The Union Flag, or Union Jack, is the national flag of the United Kingdom and is so called because it embodies the emblems of the three countries united under one Sovereign - the kingdoms of England and Wales, of Scotland and of Ireland (although since 1921, only Northern Ireland has been part of the UK).
The flag consists of three heraldic crosses:
In 1194, England's King Richard I decided on a red St. George's Cross as the flag for England. Later, in the 1270's, St. George became the patron saint of England.
(This is also the basis of the flag of Georgia; the Channel Islands of Alderney, Guernsey and Herm; the 'square mile' City of London; Sitges near Barcelona; Montreal; and Sardinia. See other flags with crosses)
Scotland is represented by the white saltire on a blue background, a symbol for Scotland since King Angus in the 9th century. It is called the St. Andrew's Cross.
(This is also the flag of the Saint Andrew and Providence Islands - San Andrés y Providencia - northwest of Colombia, once the settlement of English Puritans, and the flag of Tenerife, Canary Islands, Spain, albeit a slightly darker shade of blue. See other flags with crosses)
In 1606, when King James VI of Scotland became King James I of England, an additional flag was made combining the white cross of St. Andrew, with the red cross of St. George. The blue ground was darkened to match the shade of red and this united flag was called the Union Flag. A white border was added to the red cross to show the red and white colours of the English flag. The St. George's flag was retained for England and the St. Andrew's flag was retained for Scotland.
The Scots were upset to see the English red cross laid over their white cross, so they proposed a design where the white cross overlaid the red cross. Nice try, but the official version prevailed.
1 January 1801 was the start of the 'Act of Union of Ireland with England (and Wales) and Scotland'. Following this, King George III added the symbol of the patron saint of Ireland, St. Patrick, a diagonal red cross on a white ground.
(A similar flag is used by Alabama, USA, and the Chilean city of Valdivia. In the 19th century the Valdivian governor was an Irishman - and one of the main industries of Valdivia is beer - but these are about the only links Valdivia has with Ireland. The Valdivian Cross is believed to be copied from the Spanish Cross of Burgundy. The flag of Jersey, Channel Islands, also has a red saltire. See other flags with crosses)
However, there was a slight technical problem. If St. Patrick's Cross was centred on the flag, it would obscure the white St. Andrew's Cross. To avoid this, the St. Patrick's cross was made thinner. It was also offset slightly, so that when we 'read' the flag clockwise, the St. Andrew's Cross of Scotland, the older member of the Union, is ahead of the St. Patrick's Cross of Ireland.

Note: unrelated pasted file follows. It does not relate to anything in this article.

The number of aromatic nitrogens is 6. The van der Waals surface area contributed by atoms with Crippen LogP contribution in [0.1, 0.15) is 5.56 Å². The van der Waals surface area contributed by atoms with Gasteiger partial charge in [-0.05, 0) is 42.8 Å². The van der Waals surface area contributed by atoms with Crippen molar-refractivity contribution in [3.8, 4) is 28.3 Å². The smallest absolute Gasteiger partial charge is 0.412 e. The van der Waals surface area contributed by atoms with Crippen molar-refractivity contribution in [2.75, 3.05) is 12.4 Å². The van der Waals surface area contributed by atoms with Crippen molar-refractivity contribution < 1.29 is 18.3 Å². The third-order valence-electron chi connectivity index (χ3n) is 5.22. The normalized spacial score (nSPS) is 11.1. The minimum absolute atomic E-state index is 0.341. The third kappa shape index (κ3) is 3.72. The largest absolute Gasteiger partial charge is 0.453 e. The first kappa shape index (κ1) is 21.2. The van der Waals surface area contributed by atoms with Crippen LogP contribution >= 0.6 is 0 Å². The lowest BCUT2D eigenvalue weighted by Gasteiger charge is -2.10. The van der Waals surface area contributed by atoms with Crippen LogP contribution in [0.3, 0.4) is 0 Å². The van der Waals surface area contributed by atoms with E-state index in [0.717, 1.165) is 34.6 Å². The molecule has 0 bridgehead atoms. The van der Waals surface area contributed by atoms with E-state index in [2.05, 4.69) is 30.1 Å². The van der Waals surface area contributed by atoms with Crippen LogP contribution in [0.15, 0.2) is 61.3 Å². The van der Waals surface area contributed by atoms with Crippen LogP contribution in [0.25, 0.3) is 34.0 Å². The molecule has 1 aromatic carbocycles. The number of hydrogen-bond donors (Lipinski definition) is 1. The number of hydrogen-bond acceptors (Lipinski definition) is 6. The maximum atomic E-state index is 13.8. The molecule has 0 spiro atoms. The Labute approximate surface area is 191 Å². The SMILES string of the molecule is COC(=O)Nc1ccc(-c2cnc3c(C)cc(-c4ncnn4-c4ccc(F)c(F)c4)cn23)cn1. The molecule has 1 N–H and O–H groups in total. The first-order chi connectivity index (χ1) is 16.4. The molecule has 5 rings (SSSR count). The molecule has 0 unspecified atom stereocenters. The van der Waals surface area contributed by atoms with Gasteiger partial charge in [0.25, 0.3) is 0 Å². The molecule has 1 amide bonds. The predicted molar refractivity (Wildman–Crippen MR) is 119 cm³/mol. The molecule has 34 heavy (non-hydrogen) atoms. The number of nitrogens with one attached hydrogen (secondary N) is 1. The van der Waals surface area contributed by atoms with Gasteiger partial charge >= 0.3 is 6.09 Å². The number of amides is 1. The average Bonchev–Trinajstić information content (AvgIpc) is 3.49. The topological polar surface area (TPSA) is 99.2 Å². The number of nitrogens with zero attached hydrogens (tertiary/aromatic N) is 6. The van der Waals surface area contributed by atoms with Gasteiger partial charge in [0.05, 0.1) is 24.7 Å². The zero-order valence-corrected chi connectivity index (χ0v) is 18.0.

The formation of the Union Flag came about as the result of the progressive merging of the inhabitants of the British Isles under one king.
The Welsh emblem Y Ddraig Goch (red dragon) doesn't appear on the Union Flag because in 1606, when the flag was created, the Principality of Wales had already been united with England. Wales was conquered by England in the 13th century; it wasn't a merger.
and a red hand within a star. In admiration and respect of King William of Orange, they sometimes change the colour and refer to this flag as the Orange Cross
as a contrast to the red saltire of the 'Irish' St. Patrick's Cross.
The Union Flag of 1606 is still used by some loyalist groups in Ulster who prefer not to see the St. Patrick's cross on the flag. They also use the old Government of Northern Ireland's flag which has the English Cross of St. George, a
As explained above, the broader diagonal white stripe should be at the top left hand side of the flag nearest the flagpole. To fly the flag with the anti-clockwise reading is a signal indicating 'distress'. It is also lese Majeste (an offence against the 'dignity of the sovereign'), and is theoretically still a crime in the UK.
...or so we are led to believe. Since an underlying axiom of democracy is that nothing is sacred, prosecution for just flying a reversed flag is unlikely to succeed. Having said that, there have been some pretty queer cases in the British courts through the years.
As for the distress signal; in the early naval days a reversed flag was hoisted as a secret danger signal known only to the British. Battle ships would use it to warn of danger while foreign fleets wouldn't realise that a tip-off was being made.
But now that the information is all over the internet for enemy navies to read, the signal is no longer used. And don't bother remembering this if your car gets stuck in a snowdrift - the emergency services probably wouldn't recognise anything so subtle.
Nevertheless, it's all useful stuff for cub scouts to learn.
As explained, the flag is theoretically the property of the monarch. For this reason, the laws governing its use are a bit unusual and tend to be 'Commands by the Sovereign', rather than laws passed by the government. It is generally taken for granted that His/Her Majesty's subjects may fly the flag in the UK without any special permission.
Under the Town and Country Planning Act 1990, flags are defined as 'advertisements' and their display is controlled by the Town and Country Planning (Control of Advertisements) Regulations 1992. However, under Schedule 2 of the Regulations, national flags are exempt provided each flag is flown from a single vertical flagstaff and neither the flag nor the flagstaff display any advertisement additional to the design of the flag.
So no real problem flying the flag on land, but at sea there are severe restrictions, since the flag has been reserved by the government for military purposes.